+1 plus they did their homework; plenty of 1980-'s emmigrants did support Bushmills and a little Noraid; these days though you'd have a bit more faith in the UCD grads funding start up Bio-tech and IT companies from the MIT campus culture with their spare change rather than tossing dollars into a bucket to Noraid; sure wouldn't they would gain valuable exposure to in their graduate employment and even get to know the winners from the losers to give the IDA leads into who to target down the timeline; remember that concept grads getting jobs? As a people we have moved on so far in the last 20 years just a pity the economy was wrecked by the most indecisive government in Irish History.

If the last year has taught us anything it is that the best way to take down a country is to bury ones head in the sand. The only question now is will Lenihan Bros take down Portugal as well?
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Re: Pierse Construction in Liquidation

Postby PVC King » Mon Nov 15, 2010 10:31 pm

The Taoiseach said what was needed was 'calm heads and cool consideration' of all the complex issues involved


The complex issue is the psychology of those that provide the funding; lets look at it from their point of view on the positive they hold an asset that is likely to provide a much higher yield than core EU economy bonds such as German, French or Dutch bonds, take inflation at 2% and French 10 year bonds provide a return above inflation of 1% p.a. In the case of Irish bonds that premium is likely to be 2% - 3% above French rates and 3% - 4% above inflation; if you think Ireland is a good prospect then Irish yields are a real opportunity at the current time.

Then look at what might make the people who fund the country scared, a number of final solutions have been issued to great fanfare and assurances given which have proven misplaced; the Government parties are at 11% and 3% respectively in the polls so have literally no support. The banking system excluding IL & P and BoI has credit markets closed to them and have swamped the exchequer with an extraordinary amount of debt. Unemployment is well in excess of 10% and real earnings are falling. An austerity package due in a month will probably take 3% off GDP for the next 5 years.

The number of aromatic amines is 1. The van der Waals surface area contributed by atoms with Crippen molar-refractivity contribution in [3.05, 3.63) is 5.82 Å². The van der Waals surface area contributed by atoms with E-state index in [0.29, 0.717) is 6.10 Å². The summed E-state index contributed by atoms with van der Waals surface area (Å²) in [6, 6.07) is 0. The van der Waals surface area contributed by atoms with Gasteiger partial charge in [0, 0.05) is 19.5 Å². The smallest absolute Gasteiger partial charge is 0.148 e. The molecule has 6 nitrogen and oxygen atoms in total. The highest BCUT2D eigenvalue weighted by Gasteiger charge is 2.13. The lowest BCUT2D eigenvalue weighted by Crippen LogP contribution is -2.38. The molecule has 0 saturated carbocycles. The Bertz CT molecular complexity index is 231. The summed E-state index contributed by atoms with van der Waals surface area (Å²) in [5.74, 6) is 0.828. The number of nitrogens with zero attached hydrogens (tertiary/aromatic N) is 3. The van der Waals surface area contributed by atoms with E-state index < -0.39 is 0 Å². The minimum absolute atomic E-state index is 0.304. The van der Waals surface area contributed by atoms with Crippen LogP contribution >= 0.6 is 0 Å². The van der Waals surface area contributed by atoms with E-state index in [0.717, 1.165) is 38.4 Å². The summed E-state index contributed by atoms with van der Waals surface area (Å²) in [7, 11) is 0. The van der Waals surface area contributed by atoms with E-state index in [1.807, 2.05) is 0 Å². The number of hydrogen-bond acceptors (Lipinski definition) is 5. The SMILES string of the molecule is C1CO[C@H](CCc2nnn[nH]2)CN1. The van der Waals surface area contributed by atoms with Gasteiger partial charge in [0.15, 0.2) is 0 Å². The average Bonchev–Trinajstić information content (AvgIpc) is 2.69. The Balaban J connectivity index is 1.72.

The EU are prepared to extend finance at a 3.1% discount to the market, the calming of the bond market would calm down not just in Ireland but across all of peripheral Europe making growth across the entire region more likely i.e. the country's key market. Those holders of Irish debt who have remained loyal will see their losses cut and those that bet against the country will take a beating where it hurts in the pocket.

When you look at it once you get an assurance on corporation tax its actualy quite simple and you get to tell Jackie Healy Rae and his ilk which rock to climb under because it is out of your hands.


If pride stops an orderly bailout history will judge Cowen much more savagely than the poor scmuck who Bertie handed the sick baby to.
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Re: Pierse Construction in Liquidation

Postby onq » Thu Nov 18, 2010 3:44 am

The only problem with this is that the EMF/IMF have a poor record in being concernd with events on the ground - they are not responsible to the electorate and we are a small country.
I would be very worried that austerity measures without alternative sources of credit will severely damage our economy, not 3%, say, but 10-20%.
We'd be back not at 1998 levels, but at 1980 levels.
A terrible result, surely, if it transpires?

But as for leaving it to the pair who ruined us to bail out the banks - no.
On that I am adamant - these pair of fools have all but ruined us and for what?
Preserving a "credibility" on the markets so we can continue to borrow to pay the public debt bills?

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Re: Pierse Construction in Liquidation

Postby PVC King » Thu Nov 18, 2010 8:17 am

Compared to countries that have not destroyed their finances the IMF would have a pooor record; compare the performance of NINJA mortgages with those of more normal behavioural types and the record would not be good.

I agree on corporation tax; if it goes then the loans will not be paid back and they may as well let Ireland fail and burn the bailout money to generate a few watts of power.



Desmond snaps up a dark portrait of troubled nation'Sword of Justice' is one in a series of controversial paintings called 'Boomtown'

By Ken Sweeney


Wednesday November 17 2010

A PAINTER whose recession-themed canvases have provoked controversy has attracted the patronage of millionaire businessman Dermot Desmond.

Artist Brian McCarthy's 'Boomtown' series captures Ireland in 2010 in which the country is portrayed as a vast shanty town, or the Irish nation as boat people in a small craft on treacherous seas.